Data logger, oscilloscope, signal generator and more!

DrDAQ is a versatile instrument that connects to the USB port of any PC. Using the supplied PicoScope software it can be used as an oscilloscope, spectrum analyzer and signal generator.

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Decomposition of grass cuttings: results

The graph clearly shows that the temperature rises (bottom graph) and the oxygen level drops in a sealed bag of grass cuttings. As the oxygen level dropped, the rate of temperature rise slowed, so the bag was opened and the grass stirred to introduce more oxygen. The bag was then left open to the air. This caused a brief spike in temperature, which then dropped and thereafter continued to slowly rise.

Answers to questions

  1. Without decay, waste organic matter would build up. In addition, there would be no recycling of nutrients and minerals. Eventually organic life would come to a halt.
  2. Microorganisms release enzymes that break up the plant compounds, so the microorganism cells can absorb them.
  3. The two main groups of microorganisms that cause decay are the “decomposers”, bacteria and fungi.
  4. Microorganisms require warmth, oxygen and water to cause rapid decay.
  5. Respiration is the process by which living organisms take in oxygen and release carbon dioxide.
  6. In the experiment, the humidity may drop or rise initially according to the moisture content of the grass content. Wet grass releases water vapour into the atmosphere above it. Microorganisms require water to function so will take water from their surroundings. Microorganisms start to respire more as they break down the grass, releasing water vapour. Rising temperature will also cause more of the water in the grass to become a gas.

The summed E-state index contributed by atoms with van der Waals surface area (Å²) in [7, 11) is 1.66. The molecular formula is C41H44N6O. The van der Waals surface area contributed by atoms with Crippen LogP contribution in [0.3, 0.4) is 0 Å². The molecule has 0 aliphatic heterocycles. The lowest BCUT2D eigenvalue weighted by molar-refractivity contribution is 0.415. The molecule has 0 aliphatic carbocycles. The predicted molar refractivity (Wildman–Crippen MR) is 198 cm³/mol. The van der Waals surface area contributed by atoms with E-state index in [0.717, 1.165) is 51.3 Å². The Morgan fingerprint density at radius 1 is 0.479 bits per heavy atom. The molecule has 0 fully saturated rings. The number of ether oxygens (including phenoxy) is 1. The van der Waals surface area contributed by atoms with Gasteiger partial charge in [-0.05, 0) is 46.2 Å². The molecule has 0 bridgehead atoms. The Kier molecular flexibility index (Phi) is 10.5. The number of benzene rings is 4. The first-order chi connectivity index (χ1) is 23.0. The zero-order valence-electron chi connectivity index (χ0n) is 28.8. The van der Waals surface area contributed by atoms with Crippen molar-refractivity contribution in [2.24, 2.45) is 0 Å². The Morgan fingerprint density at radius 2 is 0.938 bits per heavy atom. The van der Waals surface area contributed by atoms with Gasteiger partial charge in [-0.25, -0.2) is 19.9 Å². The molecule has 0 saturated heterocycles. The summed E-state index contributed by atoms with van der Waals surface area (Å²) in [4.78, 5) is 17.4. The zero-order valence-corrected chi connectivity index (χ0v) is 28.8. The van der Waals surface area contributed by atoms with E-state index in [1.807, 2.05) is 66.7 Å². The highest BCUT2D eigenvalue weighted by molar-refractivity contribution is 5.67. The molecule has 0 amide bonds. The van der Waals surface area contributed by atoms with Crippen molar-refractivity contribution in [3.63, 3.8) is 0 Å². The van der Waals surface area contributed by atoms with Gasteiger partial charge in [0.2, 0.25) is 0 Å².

7. If the oxygen level drops, microorganisms will switch from aerobic decay (with air), to anaerobic decay (without air). Anaerobic decay is much slower and does not generate sufficient energy to heat up the plant material. Compost undergoing anaerobic decay will be wet and smell unpleasant.

Teachers’ notes

The carbon cycle is the biogeochemical cycle by which carbon is exchanged among systems of the Earth. Together with the nitrogen cycle and the water cycle, it is essential to ensure the Earth is capable of supporting life. It describes the movement of carbon as it is recycled and reused throughout the biosphere.

Because the DrDAQ measures oxygen content and temperature to 0.1% and °C, trends are seen quickly and this experiment may be used within a lesson to demonstrate that decomposing plants consume oxygen and give out energy in the form of heat. Ensure that all plant material is at room temperature before you start, or the temperature may drop initially. It is best to carry this experiment out in warmer weather, or the rate of decay may be very slow. Alternatively, it could be used as the basis of a range of projects investigating decay for Key Stages 3 to 5. It can be carried out simply with just the temperature sensor. It could be extended to investigate the best conditions for making compost, using temperature rise as a measure of microorganism activity.

This type of decomposition is quite sensitive to moisture levels of the plant material. If the grass cuttings are collected when too wet, the experiment may not work. Higher temperature rises can be obtained from a sack of fresh grass cuttings left open to the air (make sure they are not compacted).


This experiment was written by Susan Hammond of Woking College.


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